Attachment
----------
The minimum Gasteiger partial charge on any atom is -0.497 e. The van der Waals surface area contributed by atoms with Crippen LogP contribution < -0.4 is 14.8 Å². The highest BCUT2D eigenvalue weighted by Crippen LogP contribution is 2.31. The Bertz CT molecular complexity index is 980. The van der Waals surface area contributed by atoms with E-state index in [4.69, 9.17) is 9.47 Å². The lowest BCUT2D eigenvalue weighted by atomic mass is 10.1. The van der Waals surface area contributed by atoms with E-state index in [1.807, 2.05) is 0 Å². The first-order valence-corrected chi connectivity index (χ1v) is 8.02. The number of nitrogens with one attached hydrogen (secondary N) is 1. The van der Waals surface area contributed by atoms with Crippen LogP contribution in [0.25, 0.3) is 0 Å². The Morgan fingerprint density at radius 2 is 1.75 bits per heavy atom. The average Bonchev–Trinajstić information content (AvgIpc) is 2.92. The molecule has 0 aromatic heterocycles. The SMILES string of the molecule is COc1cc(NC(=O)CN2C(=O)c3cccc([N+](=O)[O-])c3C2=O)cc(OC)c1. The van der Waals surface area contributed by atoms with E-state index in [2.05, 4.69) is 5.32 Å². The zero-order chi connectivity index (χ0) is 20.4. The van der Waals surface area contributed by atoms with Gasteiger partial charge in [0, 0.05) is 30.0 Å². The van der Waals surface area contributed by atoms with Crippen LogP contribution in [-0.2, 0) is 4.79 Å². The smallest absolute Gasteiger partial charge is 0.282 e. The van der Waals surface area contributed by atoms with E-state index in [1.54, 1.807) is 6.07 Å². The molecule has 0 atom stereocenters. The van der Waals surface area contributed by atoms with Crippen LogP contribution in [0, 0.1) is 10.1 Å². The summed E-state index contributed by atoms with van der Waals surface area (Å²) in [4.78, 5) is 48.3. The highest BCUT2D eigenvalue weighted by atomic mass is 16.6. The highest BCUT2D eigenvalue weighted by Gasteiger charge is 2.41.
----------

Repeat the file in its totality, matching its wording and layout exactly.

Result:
The minimum Gasteiger partial charge on any atom is -0.497 e. The van der Waals surface area contributed by atoms with Crippen LogP contribution < -0.4 is 14.8 Å². The highest BCUT2D eigenvalue weighted by Crippen LogP contribution is 2.31. The Bertz CT molecular complexity index is 980. The van der Waals surface area contributed by atoms with E-state index in [4.69, 9.17) is 9.47 Å². The lowest BCUT2D eigenvalue weighted by atomic mass is 10.1. The van der Waals surface area contributed by atoms with E-state index in [1.807, 2.05) is 0 Å². The first-order valence-corrected chi connectivity index (χ1v) is 8.02. The number of nitrogens with one attached hydrogen (secondary N) is 1. The van der Waals surface area contributed by atoms with Crippen LogP contribution in [0.25, 0.3) is 0 Å². The Morgan fingerprint density at radius 2 is 1.75 bits per heavy atom. The average Bonchev–Trinajstić information content (AvgIpc) is 2.92. The molecule has 0 aromatic heterocycles. The SMILES string of the molecule is COc1cc(NC(=O)CN2C(=O)c3cccc([N+](=O)[O-])c3C2=O)cc(OC)c1. The van der Waals surface area contributed by atoms with E-state index in [2.05, 4.69) is 5.32 Å². The zero-order chi connectivity index (χ0) is 20.4. The van der Waals surface area contributed by atoms with Gasteiger partial charge in [0, 0.05) is 30.0 Å². The van der Waals surface area contributed by atoms with Crippen LogP contribution in [-0.2, 0) is 4.79 Å². The smallest absolute Gasteiger partial charge is 0.282 e. The van der Waals surface area contributed by atoms with E-state index in [1.54, 1.807) is 6.07 Å². The molecule has 0 atom stereocenters. The van der Waals surface area contributed by atoms with Crippen LogP contribution in [0, 0.1) is 10.1 Å². The summed E-state index contributed by atoms with van der Waals surface area (Å²) in [4.78, 5) is 48.3. The highest BCUT2D eigenvalue weighted by atomic mass is 16.6. The highest BCUT2D eigenvalue weighted by Gasteiger charge is 2.41.